For weeks after the date the bank said the accounts would be closed, it kept some of them active. Payments to his insurer, to Google for online advertising and to a provider of project management software were paid out of the empty accounts in July. Each time, the bank charged Einaudi a $35 overdraft fee... By the middle of July, he owed the bank nearly $1,500. "I don't even know what happened," he said.
Current and former bank employees said Einaudi was charged because of the way Wells Fargo's computer system handles closed accounts: An account the customer believes to be closed can stay open if it has a balance, even one below zero. And each time a transaction is processed for an overdrawn account, Wells Fargo tacks on a fee. The problem has gone unaddressed by the bank despite complaints from customers and employees, including one in the bank's debt-collection department who grew concerned after taking in an estimated $100,000 in overdraft fees over eight months...
Most banks program their systems to stop honoring transactions on the specified date, but Wells Fargo allows accounts to remain open for two more months, according to current and former employees. Customers usually learn what happened only after their overdrawn accounts are sent to Wells Fargo's collections department. If the customers do not pay the overdraft fees, they are reported to a national database like Early Warning Services, which compiles names of delinquent bank customers. That often means a customer cannot open a new bank account anywhere, and getting removed from the lists can take hours' worth of phone calls.Read Replies (0)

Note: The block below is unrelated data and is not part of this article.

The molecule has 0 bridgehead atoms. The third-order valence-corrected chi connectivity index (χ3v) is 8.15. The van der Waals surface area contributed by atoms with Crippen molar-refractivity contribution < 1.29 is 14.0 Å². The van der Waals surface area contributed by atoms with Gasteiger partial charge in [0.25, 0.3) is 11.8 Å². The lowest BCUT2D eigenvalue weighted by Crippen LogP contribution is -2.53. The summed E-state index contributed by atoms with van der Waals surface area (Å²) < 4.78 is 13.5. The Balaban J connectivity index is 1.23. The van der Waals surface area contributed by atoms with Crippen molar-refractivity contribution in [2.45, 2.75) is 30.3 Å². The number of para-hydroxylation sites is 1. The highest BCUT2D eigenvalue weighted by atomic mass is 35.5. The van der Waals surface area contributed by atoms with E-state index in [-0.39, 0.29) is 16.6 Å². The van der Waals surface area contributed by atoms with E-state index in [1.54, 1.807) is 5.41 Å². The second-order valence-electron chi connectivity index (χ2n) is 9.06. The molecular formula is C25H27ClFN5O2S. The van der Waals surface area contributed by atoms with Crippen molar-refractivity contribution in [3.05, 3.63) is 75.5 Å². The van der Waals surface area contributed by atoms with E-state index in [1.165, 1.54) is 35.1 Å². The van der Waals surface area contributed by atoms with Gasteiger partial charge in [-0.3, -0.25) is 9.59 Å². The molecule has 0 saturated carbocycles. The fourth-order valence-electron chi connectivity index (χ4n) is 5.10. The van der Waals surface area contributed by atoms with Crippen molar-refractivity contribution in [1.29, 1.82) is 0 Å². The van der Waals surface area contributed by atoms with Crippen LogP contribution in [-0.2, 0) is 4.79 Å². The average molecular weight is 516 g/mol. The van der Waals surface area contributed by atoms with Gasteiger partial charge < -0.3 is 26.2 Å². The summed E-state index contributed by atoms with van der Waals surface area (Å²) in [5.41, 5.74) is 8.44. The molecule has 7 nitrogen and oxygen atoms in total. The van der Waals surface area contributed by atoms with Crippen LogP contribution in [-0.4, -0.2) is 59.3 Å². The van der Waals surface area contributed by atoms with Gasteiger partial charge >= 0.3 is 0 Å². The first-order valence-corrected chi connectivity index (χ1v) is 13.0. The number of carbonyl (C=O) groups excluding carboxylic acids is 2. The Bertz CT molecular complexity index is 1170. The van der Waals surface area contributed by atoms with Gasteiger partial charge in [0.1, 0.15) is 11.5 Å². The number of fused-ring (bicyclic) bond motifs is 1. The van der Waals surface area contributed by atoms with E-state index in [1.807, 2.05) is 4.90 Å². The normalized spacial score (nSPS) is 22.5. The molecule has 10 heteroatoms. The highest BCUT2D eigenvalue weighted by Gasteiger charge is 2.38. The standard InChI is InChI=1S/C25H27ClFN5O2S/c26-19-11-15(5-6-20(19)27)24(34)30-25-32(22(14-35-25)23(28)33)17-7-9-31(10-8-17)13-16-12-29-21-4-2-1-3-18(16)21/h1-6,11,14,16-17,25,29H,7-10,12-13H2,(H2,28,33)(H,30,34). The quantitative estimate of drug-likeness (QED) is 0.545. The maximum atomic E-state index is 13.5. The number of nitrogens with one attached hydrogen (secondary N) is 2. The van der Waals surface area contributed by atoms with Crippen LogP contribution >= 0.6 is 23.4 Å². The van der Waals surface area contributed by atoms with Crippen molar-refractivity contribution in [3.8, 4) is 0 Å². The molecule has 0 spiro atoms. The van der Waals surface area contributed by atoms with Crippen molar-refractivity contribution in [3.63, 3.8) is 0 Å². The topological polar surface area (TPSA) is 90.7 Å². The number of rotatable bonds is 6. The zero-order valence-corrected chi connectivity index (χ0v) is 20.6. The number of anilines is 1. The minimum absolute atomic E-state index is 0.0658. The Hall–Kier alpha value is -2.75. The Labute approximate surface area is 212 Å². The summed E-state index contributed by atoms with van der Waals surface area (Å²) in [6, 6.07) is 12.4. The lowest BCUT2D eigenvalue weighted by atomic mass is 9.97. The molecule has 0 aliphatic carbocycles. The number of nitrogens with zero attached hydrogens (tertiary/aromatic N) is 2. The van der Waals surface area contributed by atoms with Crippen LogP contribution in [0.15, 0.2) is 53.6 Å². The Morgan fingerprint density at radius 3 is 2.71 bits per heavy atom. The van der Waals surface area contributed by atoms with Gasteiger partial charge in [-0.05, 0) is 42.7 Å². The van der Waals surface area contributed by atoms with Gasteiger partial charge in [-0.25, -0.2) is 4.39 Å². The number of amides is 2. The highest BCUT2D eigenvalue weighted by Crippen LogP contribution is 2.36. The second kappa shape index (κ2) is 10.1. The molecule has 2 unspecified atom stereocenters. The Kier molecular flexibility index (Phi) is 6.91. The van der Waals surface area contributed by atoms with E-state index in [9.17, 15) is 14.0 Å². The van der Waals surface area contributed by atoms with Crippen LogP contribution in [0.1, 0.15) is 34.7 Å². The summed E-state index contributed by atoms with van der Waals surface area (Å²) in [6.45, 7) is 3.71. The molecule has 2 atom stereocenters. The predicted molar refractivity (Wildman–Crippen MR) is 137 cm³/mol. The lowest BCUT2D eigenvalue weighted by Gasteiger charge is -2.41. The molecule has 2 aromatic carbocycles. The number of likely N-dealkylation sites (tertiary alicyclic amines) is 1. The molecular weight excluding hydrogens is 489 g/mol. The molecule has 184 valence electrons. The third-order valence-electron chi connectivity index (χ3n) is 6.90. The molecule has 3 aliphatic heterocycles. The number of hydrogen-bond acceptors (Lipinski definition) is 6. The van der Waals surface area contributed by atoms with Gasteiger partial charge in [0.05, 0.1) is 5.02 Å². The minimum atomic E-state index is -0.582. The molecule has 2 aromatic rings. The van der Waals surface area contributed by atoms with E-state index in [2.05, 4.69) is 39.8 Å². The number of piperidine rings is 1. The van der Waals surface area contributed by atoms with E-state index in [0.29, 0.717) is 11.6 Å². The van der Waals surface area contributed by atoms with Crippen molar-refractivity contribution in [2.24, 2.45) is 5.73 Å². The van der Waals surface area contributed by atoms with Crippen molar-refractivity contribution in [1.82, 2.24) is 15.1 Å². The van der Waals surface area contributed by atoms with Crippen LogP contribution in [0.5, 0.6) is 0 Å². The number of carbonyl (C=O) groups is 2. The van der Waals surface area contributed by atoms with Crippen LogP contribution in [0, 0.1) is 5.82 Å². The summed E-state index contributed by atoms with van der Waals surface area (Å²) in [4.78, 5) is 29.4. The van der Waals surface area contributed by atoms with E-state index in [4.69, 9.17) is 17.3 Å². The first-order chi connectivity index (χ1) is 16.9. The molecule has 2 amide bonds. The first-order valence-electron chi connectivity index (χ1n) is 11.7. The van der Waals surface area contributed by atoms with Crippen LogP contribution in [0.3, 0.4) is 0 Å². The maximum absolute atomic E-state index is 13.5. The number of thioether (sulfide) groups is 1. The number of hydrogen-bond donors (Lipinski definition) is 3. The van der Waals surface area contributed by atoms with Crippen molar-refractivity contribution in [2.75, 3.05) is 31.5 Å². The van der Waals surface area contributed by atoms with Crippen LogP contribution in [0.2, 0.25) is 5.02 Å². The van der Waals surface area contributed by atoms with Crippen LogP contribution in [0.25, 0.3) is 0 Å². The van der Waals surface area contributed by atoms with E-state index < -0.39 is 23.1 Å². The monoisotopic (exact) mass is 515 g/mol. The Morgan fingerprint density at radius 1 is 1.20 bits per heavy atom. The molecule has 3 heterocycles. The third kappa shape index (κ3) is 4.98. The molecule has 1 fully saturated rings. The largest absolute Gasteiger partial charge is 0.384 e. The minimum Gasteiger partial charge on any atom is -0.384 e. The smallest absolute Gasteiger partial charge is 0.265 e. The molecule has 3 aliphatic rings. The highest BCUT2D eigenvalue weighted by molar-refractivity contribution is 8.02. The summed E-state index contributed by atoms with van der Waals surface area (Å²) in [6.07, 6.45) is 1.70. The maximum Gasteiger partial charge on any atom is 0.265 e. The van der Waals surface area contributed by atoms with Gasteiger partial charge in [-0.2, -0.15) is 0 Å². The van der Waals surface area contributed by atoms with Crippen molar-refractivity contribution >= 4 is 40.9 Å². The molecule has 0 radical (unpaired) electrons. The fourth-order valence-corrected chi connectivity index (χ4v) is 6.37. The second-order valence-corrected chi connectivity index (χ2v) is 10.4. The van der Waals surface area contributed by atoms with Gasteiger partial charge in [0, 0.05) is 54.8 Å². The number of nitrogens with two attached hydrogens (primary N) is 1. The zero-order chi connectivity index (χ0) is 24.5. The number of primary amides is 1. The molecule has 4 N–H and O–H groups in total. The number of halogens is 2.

By EditorDavid from Slashdot's private-box department
Open floor plans create "a minefield of distractions," writes CNBC. But now they're being countered by a new trend that one office interior company's owner says "started with tech companies and the need for privacy."
They're called "office pods..."
They provide a quiet space for employees to conduct important phone calls, focus on their work or take a quick break. "We are seeing a large trend, a shift to having independent, self-contained enclosures," said Caitlin Turner, a designer at the global design and urban planning firm HoK. She said the growing demand for pods is a direct result of employees expressing their need for privacy...
Prices can range anywhere from $3,495 for a single-user pod from ROOM to $15,995 for an executive suite from ZenBooth. Pod manufacturers are expanding rapidly. In addition to Zenbooth and ROOM, there are TalkBox, PoppinPod, Spaceworx and Framery. Pod sizes also vary to include individual booths designed for a single user, medium-sized pods for small gatherings of two to three people and larger executive spaces that could host up to four to six people.
Sam Johnson, the founder of Zenbooth, said the idea for pods came from his experience working in the tech industry, where he quickly became disillusioned by the open floor plan. It was an "unsolved problem" that prompted him to quit his job and found ZenBooth, a pod company based in the Bay Area, in 2016. He said the company is a "privacy solutions provider" that offers "psychological safety" via a peaceful space to work and think. "We've had customers say to us that we literally couldn't do our job without your product," Johnson said.
The company now counts Samsung, Intel, Capital One and Pandora, among others, as clients, as it works in tech hubs including Boston, the Bay Area, New York and Seattle. Its biggest customer, Lyft, has 35 to 40 booths at its facilities.
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By EditorDavid from Slashdot's Patreon-for-Patrick department
"Slackware is the longest active Linux distribution project, founded in 1993," writes TheBAFH (Slashdot reader #68,624).